In the climax, Chandu kills the politician (the mastermind of the contract killing) in prison. At the same time, one of Chandu's aides, Koda Singh, who swore revenge to kill who went against his friend Chandu, shoots Malik point blank to death in Hong Kong. Chandu and Malik came to a truce but Chandu never withdrew his order to Koda to kill Malik. It's not confirmed that whether Chandu has forgotten to withdraw his orders or deliberately kept that on. After the assassination, Sreenivasan notified Chandu and Chandu became tremendously shocked at this news. Koda Singh was arrested by Hong Kong police on that day. The ends shows Chandu spending the rest of his life in prison after being persuaded by the Police Commissioner to surrender.

Cast[edit]

Reception[edit]

Critical reception[edit]

Company received universal critical acclaim. Alok Kumar of Planet Bollywood gave the movie 9.5 stars out of 10, saying that "Varma has brought his audience yet another innovative and enjoyable film. Company should prove to be a sound investment of time and effort for all those involved."[6]

Arpan Panicker of Full Hyderabad gave the movie an 8.0 rating (out of 10) and commented that "With powerful performances, especially from the three lead actors, Company turns out to be a masterpiece you won't forget in a hurry."[7]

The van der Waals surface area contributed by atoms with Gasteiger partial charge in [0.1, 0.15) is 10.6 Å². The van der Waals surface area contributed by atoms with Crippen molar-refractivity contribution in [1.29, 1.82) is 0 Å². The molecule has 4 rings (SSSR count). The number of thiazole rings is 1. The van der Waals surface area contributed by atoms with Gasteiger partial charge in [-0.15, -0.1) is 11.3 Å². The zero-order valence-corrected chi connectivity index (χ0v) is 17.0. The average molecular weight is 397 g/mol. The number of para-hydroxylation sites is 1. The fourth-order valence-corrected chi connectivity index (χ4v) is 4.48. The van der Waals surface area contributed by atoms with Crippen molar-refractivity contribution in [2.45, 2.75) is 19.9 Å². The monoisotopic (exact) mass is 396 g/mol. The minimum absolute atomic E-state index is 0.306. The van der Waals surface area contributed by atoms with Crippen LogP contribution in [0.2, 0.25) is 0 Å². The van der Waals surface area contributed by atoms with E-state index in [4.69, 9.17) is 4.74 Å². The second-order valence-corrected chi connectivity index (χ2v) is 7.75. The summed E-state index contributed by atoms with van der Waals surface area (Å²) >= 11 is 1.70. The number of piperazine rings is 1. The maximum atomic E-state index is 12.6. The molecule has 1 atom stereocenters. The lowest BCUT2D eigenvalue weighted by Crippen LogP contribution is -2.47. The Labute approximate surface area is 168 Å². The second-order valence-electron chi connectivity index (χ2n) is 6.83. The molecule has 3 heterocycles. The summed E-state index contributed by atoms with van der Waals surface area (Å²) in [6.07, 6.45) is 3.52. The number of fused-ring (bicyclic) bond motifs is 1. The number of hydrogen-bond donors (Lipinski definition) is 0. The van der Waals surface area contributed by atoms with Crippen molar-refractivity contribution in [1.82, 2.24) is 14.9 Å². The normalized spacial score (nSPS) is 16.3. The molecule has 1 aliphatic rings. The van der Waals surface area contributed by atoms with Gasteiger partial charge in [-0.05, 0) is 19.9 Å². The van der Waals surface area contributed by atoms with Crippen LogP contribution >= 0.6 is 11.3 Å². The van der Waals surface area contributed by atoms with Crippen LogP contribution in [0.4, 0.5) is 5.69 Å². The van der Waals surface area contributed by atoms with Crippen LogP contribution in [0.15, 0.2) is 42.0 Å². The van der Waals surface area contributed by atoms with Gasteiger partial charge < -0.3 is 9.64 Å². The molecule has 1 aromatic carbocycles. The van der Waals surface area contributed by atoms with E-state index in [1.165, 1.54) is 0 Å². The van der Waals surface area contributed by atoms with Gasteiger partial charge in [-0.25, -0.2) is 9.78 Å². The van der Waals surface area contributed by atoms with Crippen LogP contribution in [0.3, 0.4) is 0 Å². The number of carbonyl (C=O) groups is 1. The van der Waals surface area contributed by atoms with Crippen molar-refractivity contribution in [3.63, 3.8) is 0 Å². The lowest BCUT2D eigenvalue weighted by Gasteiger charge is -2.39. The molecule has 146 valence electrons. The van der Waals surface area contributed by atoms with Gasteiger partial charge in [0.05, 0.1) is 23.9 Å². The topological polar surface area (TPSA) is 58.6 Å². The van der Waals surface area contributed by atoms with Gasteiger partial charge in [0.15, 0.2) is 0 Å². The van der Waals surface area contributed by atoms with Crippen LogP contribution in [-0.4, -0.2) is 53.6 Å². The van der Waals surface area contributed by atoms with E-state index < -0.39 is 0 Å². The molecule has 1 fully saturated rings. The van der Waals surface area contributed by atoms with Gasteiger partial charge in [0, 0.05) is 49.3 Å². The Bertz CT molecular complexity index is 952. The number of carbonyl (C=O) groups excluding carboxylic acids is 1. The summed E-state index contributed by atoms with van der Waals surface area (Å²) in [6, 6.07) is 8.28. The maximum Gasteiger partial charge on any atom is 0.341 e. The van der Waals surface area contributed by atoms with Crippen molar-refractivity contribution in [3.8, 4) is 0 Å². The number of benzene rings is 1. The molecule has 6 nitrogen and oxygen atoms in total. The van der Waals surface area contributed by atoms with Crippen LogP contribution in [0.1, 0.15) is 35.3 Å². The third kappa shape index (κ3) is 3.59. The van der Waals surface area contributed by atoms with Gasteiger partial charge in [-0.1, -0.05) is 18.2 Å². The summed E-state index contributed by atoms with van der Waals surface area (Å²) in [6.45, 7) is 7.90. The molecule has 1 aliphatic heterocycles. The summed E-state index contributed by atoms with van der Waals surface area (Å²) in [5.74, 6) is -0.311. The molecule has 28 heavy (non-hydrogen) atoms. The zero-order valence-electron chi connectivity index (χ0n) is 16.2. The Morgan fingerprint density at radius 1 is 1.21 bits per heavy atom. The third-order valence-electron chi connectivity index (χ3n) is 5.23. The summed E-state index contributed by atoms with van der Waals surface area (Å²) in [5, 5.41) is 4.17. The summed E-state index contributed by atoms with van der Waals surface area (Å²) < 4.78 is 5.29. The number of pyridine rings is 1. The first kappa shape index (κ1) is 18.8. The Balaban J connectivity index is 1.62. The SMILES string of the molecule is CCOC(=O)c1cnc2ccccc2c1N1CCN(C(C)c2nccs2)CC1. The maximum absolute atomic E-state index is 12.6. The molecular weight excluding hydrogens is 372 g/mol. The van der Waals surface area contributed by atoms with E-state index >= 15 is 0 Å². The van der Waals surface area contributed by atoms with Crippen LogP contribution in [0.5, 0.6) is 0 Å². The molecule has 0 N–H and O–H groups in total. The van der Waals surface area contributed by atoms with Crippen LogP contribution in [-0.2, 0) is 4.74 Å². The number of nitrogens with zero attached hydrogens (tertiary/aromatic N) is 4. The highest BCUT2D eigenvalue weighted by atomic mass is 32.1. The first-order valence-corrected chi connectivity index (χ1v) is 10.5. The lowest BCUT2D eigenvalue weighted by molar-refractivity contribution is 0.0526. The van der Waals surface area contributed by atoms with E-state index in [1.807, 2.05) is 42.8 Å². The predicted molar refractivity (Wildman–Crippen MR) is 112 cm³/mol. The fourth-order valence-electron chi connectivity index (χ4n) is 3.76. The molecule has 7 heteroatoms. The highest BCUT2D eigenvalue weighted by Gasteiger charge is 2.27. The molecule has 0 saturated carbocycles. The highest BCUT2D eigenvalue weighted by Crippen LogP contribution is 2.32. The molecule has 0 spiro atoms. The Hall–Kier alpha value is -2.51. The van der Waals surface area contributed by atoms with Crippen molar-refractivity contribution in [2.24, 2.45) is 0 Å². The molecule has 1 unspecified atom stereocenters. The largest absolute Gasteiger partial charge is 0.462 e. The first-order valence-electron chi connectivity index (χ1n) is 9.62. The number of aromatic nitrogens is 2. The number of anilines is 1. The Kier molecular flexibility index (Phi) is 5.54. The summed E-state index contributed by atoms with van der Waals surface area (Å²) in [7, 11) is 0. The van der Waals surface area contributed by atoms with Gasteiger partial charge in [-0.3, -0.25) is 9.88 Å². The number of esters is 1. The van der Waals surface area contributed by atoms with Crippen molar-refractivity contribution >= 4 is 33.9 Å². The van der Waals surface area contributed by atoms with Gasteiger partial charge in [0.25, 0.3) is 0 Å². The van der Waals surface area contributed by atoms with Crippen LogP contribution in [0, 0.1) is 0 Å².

N.K. Deoshi of ApunkaChoice.com gave 4 out of 5 stars, calling Company "a sleek, fast-paced thriller replete with violence and authentic Mumbai lingo."[8]

Taran Adarsh of Bollywood Hungama gave 3 stars out of 5, saying that "On the whole, COMPANY is amongst Ramgopal Varma's finest works. A stylishly narrated tale, the film will win plaudits and reap a rich harvest at the box-office for its hard-hitting content."[9]

Ziya us-Salam of IdleBrain gave a "thumbs-up" rating and said, "Watch Company for three reasons. Varma. Mohan Lal. Vivek Oberoi. Mohan Lal in his maiden Hindi film venture, is a class act. As a South Indian cop, his accent comes in handy. Nothing overboard, everything poised about him. Limited dialogues limitless gestures. Then watch Company for Vivek Oberoi. A star son of sorts - character artiste Suresh Oberoi is his father - never once does he give you an impression that he is making his debut here. His gaunt frame, hollow cheek bones and restlessness go well with his role of a new entrant into the underworld who knows no fear, respects no reputations and lives only on some tacit principles."[10] In one of the post-release interviews, director Ram Gopal Varma apparently referred to Mohanlal as the Robert De Niro of Indian Cinema.[11]